Posted on 27/10/2016 in category Convention

Recent BIR World Recycling Convention (Round-Table Sessions) in Amsterdam

(24-25 October 2016)

Plastics Committee: “Recycling of automotive plastics has just started,” says ARN

Prospects for Europe’s plastics recycling industry are “not that promising” at present but conditions could be improved by a number of potential measures, such as an increase in landfill taxes or elimination of VAT on goods produced from recycled materials. So said BIR Plastics Committee Chairman Surendra Patawari Borad of Belgium-based Gemini Corporation NV at the latest meeting in Amsterdam on October 24.

He also called for a reduction of the legislative and administrative burden on non-hazardous recyclables such as non-complex plastics and recovered paper.

In the first of three guest presentations in Amsterdam, it was revealed that Dutch car recycling specialist ARN achieved a materials recycling rate of 87.7% last year while energy recovery took its overall recycling performance to 97% - both figures easily exceeding the legal objectives of, respectively, 85% and 95%. Arie De Jong, Chief Executive Officer of ARN Holding, reported that the operation is recovering 3600 tonnes per year of low-density plastics, 2200 tonnes of average density, and 3500 tonnes of high density.

The speaker identified a number of ongoing challenges relating to plastics recycling, including PVC contamination in the high-density fraction, and the emergence of new and sometimes difficult-to-recycle materials such as thermosetting resins and carbon fibre reinforced plastics. This led him to conclude: “Recycling of automotive plastics has just started.”

Fellow guest speaker Herman Van Roost, Business Development Manager-Recycling at Total in Belgium, detailed the virgin plastics producer’s role in recycling, including the recent introduction of virgin molecular design incorporating substantial recyclate content to form “circular compounds”. He described this “breakthrough” product as “a showcase” to “break open the minds of people and regulators” and demonstrate the possibility of delivering high performance with a high recyclate content.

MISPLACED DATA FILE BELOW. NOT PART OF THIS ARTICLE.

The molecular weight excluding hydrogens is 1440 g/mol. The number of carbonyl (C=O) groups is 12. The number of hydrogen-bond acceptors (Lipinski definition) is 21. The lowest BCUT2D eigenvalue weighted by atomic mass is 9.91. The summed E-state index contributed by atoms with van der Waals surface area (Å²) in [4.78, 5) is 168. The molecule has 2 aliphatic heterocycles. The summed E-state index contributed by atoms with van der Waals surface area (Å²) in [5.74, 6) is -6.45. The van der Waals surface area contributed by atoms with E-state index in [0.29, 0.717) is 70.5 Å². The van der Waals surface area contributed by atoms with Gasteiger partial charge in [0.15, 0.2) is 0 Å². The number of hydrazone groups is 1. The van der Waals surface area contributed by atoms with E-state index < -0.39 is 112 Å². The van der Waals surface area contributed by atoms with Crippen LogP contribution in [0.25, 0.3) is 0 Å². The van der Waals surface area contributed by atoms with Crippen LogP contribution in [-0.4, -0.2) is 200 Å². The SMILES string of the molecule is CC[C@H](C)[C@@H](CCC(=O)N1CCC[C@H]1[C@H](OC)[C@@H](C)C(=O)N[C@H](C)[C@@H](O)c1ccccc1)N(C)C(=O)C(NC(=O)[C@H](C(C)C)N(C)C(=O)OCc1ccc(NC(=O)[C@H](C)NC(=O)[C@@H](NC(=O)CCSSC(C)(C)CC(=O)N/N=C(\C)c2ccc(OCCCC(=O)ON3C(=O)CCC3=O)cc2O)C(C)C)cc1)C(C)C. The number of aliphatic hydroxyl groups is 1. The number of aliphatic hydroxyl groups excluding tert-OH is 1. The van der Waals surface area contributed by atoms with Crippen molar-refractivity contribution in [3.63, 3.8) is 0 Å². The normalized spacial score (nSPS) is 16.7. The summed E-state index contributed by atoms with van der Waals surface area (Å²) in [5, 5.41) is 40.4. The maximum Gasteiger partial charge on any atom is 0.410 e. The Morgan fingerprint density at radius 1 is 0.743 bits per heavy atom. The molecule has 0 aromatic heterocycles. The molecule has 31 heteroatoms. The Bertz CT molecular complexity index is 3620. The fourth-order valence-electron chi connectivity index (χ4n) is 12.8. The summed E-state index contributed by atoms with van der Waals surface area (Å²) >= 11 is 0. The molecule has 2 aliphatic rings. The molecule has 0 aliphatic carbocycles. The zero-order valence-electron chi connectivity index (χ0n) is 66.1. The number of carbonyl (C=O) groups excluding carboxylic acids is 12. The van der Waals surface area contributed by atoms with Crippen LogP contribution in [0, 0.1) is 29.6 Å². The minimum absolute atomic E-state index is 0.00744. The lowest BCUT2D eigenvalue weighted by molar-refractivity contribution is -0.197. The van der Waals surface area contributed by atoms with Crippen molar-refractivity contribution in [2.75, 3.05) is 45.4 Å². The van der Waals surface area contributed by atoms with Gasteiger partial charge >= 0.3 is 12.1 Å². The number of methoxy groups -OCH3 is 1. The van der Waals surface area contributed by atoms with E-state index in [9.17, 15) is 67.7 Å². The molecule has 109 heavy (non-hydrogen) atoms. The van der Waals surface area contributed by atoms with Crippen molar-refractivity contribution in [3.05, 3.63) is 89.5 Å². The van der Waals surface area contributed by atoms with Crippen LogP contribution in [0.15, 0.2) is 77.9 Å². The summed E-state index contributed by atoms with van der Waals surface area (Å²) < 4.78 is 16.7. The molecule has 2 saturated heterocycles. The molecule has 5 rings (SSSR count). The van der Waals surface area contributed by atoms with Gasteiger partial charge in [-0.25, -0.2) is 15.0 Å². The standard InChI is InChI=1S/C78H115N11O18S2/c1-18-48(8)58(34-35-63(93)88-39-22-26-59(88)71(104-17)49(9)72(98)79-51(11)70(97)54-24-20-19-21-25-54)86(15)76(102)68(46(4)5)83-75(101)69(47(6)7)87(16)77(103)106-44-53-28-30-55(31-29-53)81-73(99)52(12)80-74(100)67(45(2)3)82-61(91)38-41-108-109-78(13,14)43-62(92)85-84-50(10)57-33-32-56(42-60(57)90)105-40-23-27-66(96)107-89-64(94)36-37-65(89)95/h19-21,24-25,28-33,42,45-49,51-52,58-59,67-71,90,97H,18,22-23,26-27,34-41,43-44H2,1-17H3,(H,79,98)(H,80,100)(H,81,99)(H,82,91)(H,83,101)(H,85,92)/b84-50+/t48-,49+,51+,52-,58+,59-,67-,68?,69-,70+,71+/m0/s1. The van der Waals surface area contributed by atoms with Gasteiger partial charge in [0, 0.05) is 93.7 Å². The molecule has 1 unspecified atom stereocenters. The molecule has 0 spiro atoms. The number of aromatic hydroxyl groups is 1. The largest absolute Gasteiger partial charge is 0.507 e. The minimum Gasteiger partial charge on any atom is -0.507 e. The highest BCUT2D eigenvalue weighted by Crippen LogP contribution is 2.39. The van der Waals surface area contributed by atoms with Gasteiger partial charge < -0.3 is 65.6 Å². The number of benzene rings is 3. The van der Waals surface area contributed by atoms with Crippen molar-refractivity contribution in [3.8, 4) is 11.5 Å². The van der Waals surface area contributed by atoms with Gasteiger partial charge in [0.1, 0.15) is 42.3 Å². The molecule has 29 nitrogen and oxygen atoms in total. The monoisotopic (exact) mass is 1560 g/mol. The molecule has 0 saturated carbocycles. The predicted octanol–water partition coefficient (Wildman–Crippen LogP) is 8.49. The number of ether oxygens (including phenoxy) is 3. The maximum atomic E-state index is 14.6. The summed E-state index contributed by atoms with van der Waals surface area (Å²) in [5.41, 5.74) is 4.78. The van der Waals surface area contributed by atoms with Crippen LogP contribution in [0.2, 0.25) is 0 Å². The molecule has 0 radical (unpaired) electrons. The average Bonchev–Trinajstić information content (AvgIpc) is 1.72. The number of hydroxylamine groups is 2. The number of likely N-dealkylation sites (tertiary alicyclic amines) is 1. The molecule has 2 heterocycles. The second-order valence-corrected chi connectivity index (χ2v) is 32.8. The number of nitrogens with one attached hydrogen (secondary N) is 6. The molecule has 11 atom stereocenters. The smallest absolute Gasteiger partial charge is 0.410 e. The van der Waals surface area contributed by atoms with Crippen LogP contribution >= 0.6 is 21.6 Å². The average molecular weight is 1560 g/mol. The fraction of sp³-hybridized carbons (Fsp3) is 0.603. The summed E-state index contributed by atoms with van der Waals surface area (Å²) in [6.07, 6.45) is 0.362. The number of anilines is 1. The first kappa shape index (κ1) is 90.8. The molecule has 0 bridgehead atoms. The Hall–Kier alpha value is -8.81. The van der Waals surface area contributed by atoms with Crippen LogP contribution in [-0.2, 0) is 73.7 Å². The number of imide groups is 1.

The circularity theme was also central to the presentation of Marc Pruijn, Program Leader-Circular Economy at the Netherlands’ Ministry of Infrastructure and Environment. The Dutch government has set a target of achieving a 100% circular economy by the year 2050, as well as a 50% reduction in the use of raw materials by 2030. To reach the former goal, circular economy paths are currently being defined for the different materials, with the transition agenda set to be finalised next year.

Among several market reports delivered at the Amsterdam meeting, Executive President of the China Scrap Plastics Association Dr Steve Wong of Fukutomi Co. Ltd noted that high-level meetings arranged with the EU among others emphasised the desire within China to co-operate with supplier countries to ensure environmentally-sensitive scrap imports.

For Europe, Marc-Antoine Belthé of Veolia Propreté France Recycling reported strong generation of PET over the summer months and a subsequent reduction in pricing. And according to the Middle East report from Mahmoud Al Sharif of Sharif Metals Int’l LLC in the United Arab Emirates, the mood among the region’s recyclers is “not so positive” at present, with the result that they are generally minimising their purchased volumes.